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How do I ask for a raise now after my performance review?
February 2, 2014 7:28 AM   Subscribe

Our company received salary adjustments at the beginning of the year. Basically what I would consider cost of living adjustments. Maybe mine was slightly higher, but not much. I recently had a performance review but did not ask for the raise I believe I deserve for a couple reasons. Can I do anything about that now?

This was my first year at the company, so I was not sure how salary adjustments work. I was not expecting the salary adjustment before my performance review, so that seemed to make the situation different. I wondered what to do about asking for another raise.

I had my performance review last week, which happened to come after a day that shook my confidence at work slightly, taking the wind out of my 'asking for a raise' sails. I had planned on discussing a raise, did my research to make my case, but decided against asking after my perceived 'bad day'. In hindsight, it wasn't a bad day and I got a glowing performance review. But I wasn't prepared with my backup to ask for a raise.

I'm going to reach a big milestone this year in my personal development - a license. Next year I will certainly be worth more, on the order of 15-25% more. I think right now I should be making 8-10% more than I am. Any way to discuss a raise with my boss now, or let him know that I definitely deserve more next year? I don't want to seem like an idiot for not doing this at my performance review. I was considering discussing it mid year so he has time to plan for next year's budgeting. The resentment because of this is slowly building.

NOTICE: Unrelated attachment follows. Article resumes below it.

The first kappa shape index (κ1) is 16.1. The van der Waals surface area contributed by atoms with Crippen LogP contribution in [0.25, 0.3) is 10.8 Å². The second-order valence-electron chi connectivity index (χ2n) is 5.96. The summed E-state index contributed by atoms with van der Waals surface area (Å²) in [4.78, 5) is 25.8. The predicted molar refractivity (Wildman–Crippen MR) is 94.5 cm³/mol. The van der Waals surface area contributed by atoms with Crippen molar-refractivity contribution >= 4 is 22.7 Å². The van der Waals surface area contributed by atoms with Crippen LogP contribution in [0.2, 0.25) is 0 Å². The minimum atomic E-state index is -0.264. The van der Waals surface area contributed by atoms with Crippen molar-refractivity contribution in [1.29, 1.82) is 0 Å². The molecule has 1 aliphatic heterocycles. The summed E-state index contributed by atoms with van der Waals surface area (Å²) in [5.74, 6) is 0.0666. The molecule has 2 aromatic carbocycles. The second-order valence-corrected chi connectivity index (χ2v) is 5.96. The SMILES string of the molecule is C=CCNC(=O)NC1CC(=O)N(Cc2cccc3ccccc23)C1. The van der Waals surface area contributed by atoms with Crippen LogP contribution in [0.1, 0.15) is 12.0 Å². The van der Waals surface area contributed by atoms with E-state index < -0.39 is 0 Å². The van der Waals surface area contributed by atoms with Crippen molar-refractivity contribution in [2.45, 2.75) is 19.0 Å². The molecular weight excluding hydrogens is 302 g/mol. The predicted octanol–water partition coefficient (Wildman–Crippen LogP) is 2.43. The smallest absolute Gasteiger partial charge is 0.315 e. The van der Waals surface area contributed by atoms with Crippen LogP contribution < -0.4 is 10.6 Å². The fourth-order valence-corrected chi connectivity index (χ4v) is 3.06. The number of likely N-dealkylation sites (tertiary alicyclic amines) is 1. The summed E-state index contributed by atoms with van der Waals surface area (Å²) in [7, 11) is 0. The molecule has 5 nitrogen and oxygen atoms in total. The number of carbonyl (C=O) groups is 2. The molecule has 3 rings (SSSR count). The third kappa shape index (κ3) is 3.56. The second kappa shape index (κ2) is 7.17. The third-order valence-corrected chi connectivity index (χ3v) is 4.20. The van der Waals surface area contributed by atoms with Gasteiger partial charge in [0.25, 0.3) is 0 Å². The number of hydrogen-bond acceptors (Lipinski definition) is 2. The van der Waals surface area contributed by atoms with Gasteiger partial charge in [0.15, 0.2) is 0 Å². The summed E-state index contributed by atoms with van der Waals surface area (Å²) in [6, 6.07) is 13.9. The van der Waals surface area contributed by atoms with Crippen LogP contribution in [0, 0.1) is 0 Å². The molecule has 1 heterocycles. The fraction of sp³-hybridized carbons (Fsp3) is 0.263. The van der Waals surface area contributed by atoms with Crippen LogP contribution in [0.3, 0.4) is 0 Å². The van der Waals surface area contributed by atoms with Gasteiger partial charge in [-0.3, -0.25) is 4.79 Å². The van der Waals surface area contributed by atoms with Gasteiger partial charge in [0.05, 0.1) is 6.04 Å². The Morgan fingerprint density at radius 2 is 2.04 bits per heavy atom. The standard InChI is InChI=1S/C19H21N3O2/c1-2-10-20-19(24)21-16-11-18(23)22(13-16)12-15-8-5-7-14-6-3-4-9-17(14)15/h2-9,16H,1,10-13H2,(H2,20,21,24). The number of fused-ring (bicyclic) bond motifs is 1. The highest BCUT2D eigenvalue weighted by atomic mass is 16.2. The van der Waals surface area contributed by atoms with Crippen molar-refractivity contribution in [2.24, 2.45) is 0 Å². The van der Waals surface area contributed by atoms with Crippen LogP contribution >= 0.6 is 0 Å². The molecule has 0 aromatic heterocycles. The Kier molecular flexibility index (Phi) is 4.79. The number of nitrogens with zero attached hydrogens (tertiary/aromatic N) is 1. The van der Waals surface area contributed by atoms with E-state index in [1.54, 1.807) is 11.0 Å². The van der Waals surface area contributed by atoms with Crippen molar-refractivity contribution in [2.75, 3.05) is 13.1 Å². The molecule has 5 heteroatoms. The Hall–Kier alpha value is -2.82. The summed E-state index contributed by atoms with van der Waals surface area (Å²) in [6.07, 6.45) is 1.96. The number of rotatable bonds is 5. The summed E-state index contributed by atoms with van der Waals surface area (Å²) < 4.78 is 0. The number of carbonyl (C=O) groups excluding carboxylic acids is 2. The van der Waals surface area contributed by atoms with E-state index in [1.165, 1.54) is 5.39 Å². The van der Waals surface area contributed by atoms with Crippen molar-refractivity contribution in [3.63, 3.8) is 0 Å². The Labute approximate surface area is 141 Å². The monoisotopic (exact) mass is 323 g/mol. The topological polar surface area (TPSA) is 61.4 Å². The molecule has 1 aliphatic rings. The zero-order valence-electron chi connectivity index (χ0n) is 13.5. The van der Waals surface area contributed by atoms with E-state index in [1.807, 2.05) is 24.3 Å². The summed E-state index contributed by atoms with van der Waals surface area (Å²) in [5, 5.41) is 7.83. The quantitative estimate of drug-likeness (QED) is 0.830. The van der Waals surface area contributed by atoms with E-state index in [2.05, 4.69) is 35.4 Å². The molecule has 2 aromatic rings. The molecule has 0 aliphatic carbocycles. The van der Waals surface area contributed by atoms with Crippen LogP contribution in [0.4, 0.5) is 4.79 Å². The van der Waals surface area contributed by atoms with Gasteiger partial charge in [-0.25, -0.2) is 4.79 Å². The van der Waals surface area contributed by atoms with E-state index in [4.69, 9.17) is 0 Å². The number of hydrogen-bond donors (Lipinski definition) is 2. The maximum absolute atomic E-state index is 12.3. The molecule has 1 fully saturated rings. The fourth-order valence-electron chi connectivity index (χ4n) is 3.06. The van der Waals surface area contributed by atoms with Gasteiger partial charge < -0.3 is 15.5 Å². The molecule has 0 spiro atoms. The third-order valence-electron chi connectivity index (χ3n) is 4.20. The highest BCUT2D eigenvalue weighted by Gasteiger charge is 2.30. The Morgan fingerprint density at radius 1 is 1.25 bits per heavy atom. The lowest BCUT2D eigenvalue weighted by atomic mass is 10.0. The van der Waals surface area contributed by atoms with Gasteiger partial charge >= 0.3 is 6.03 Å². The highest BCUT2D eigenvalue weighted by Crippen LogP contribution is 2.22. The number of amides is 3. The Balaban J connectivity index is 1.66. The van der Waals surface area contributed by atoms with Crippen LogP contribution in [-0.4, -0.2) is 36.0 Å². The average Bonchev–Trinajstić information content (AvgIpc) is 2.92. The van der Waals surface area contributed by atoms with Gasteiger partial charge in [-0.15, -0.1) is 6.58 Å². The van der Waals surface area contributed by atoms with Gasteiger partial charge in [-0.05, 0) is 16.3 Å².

posted by Amistad to Work & Money (6 answers total) 2 users marked this as a favorite
 
"I went over my performance review again over the weekend, and I'd like to discuss my compensation with you at a time of your convenience this week. When would you be available?"

Unless your company has a hard-and-fast rule about when to discuss raises, you can do this at any time. So just do it.
posted by Etrigan at 7:33 AM on February 2 [6 favorites]


Agree with Etrigan, and the script above. Unless rules are communicated to you in advance about when compensation can be discussed, you can always bring something like that up. Definitely don't let resentment build up, since that will affect your performance, and make it harder to get the raise you deserve next time around.
posted by navizzar at 7:53 AM on February 2


The resentment because of this is slowly building.

As navizzar indicated, slowly building resentment in your job is bad for both you and your employer. The further it goes, the harder it will be for you to do anything about your situation, since the sort of resentment you're describing tends to lead to a destructive feedback loop.